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**KAZ**    0

Bump :D

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splat    0

I read it. It's a great article. I do almost the same thing with my fostering of eggs and chicks.

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RIPbudgies    0

I don't know it it was written without paragraphs but I just don't tend to read any article that continues on in this way. It is as if the author did not stop to catch his breath.

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**KAZ**    0

This article was written by Steve Holland of the Holland Stud and is used by his permission.

 

FOSTERING

 

Fostering Not until a long distance telephone conversation over the Christmas holidays did I realise how little information there is regarding fostering exhibition budgerigars. It seems to be a subject that most make up as they go along.

We in The Holland Stud have as a matter of cause fostered for as long as I can remember, the fact is that our father has a few sayings when it comes to our birds and one is “Never put all your eggs in one basket”. What he means by this is that we should spread the risk of loosing eggs and chicks over as many nests as possible and not hope that the paternal parents will raise all their chicks.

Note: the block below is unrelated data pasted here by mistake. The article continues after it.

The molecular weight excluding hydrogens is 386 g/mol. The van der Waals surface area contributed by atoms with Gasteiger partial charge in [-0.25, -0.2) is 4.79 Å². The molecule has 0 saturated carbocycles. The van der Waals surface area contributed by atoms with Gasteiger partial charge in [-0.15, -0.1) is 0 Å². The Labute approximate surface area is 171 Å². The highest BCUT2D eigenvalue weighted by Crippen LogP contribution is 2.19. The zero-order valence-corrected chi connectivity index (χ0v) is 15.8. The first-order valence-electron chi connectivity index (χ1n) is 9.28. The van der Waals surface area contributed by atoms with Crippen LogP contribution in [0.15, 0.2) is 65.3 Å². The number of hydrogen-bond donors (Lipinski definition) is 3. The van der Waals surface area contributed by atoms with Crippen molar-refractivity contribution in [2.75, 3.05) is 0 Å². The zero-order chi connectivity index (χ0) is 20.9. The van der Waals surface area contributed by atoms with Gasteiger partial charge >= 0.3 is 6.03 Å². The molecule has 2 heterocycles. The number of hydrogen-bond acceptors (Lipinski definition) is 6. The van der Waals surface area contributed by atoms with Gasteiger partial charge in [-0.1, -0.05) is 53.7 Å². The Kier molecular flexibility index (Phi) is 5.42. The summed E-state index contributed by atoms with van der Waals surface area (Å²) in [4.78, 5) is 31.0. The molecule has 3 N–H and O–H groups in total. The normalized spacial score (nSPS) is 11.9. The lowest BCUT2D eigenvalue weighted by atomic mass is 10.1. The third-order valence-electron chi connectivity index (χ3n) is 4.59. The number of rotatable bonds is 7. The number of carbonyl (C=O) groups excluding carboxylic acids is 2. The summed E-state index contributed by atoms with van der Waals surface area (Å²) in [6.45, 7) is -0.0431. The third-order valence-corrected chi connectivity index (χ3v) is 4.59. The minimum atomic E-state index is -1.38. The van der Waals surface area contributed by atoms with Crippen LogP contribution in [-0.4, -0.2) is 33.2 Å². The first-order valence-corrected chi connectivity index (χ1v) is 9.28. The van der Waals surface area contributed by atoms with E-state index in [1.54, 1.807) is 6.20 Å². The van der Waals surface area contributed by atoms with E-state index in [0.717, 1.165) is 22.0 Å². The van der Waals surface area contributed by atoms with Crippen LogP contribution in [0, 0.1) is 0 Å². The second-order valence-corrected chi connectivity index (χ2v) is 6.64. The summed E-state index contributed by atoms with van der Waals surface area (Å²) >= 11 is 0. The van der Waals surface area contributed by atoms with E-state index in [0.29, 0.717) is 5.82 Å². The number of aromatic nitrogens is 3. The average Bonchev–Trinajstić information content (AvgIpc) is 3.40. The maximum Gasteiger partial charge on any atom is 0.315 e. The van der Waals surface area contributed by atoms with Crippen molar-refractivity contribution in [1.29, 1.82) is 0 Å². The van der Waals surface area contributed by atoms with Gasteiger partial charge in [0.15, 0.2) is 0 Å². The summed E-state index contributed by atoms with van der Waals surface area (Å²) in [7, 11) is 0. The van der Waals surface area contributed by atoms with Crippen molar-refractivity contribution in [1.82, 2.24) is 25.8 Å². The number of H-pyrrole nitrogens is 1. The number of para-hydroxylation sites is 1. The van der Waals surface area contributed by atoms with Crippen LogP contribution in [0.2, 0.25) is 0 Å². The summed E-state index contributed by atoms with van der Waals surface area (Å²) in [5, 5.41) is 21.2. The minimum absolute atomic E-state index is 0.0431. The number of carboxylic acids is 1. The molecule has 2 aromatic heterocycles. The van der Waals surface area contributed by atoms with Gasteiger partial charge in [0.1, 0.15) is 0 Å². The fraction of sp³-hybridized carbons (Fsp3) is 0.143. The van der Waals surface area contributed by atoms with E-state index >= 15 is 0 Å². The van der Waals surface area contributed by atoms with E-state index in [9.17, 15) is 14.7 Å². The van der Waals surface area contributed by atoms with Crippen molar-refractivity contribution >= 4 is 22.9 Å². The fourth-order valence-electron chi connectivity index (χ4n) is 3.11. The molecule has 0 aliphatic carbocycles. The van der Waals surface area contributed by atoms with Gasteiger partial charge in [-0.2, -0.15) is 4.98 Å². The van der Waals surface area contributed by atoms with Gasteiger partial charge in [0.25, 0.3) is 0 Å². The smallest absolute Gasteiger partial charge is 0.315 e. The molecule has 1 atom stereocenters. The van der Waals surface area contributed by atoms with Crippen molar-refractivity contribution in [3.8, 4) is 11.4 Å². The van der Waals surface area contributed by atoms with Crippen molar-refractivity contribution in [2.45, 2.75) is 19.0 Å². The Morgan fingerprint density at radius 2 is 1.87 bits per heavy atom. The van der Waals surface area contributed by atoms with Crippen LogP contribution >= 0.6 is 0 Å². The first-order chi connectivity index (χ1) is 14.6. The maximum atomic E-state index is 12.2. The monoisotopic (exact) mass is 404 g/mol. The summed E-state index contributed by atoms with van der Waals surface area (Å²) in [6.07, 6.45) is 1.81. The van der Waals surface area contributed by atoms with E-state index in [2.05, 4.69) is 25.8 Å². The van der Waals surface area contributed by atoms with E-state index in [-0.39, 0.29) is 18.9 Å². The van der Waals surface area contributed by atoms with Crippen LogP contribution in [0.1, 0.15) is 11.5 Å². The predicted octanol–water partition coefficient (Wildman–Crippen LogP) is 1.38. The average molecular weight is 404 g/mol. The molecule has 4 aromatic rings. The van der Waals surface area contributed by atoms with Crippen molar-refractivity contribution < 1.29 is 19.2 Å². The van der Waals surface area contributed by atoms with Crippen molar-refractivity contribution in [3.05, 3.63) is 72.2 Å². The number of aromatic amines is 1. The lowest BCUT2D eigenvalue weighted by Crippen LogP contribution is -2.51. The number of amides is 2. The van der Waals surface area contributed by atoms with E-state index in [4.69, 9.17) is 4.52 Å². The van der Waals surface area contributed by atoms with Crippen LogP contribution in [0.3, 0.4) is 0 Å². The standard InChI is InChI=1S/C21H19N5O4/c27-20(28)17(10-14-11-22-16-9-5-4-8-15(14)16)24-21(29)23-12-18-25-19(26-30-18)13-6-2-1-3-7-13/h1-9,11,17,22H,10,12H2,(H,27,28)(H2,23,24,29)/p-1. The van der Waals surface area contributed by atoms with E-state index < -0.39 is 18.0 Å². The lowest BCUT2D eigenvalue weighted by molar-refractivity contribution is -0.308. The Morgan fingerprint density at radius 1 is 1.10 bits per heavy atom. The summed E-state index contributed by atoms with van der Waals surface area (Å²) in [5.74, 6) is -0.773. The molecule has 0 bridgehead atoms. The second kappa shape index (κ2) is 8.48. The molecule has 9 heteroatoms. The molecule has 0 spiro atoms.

We look at this as a percentage game. It is common practise for us to split a number of pair’s eggs or chicks between several pairs. The reason is simple, it is rare that all the pairs will fail to sit the eggs and raise the chick where as it can be the case that one pair (and its normally your best pair) will do this. By spreading the eggs and chick across the aviary we should get some return off all of the pairs.

So the question has to be what, and when to foster! There are a few simple rules to start with that must be followed to start with. First you should date mark all your eggs as they are laid, second when you move eggs mark the egg with the cage number they have come from. Good record keeping is an ecclesial when fostering eggs or chicks around the aviary so that you can ensure your following years pairing are not too close.

If you are to foster eggs, always foster into a nest where the eggs in that nest match the date of the eggs being fostered into it. (Hence the need for date marking eggs) I have know breeders foster eggs into a nest that are much younger than those in the nest, only to see the hen clear the nest because nothing has hatched and she is preparing for her next round. Remember hens have a natural cycle when they are laying and failure to see chicks in the nest box at the appropriate time seems to trigger the cycle to kick in early.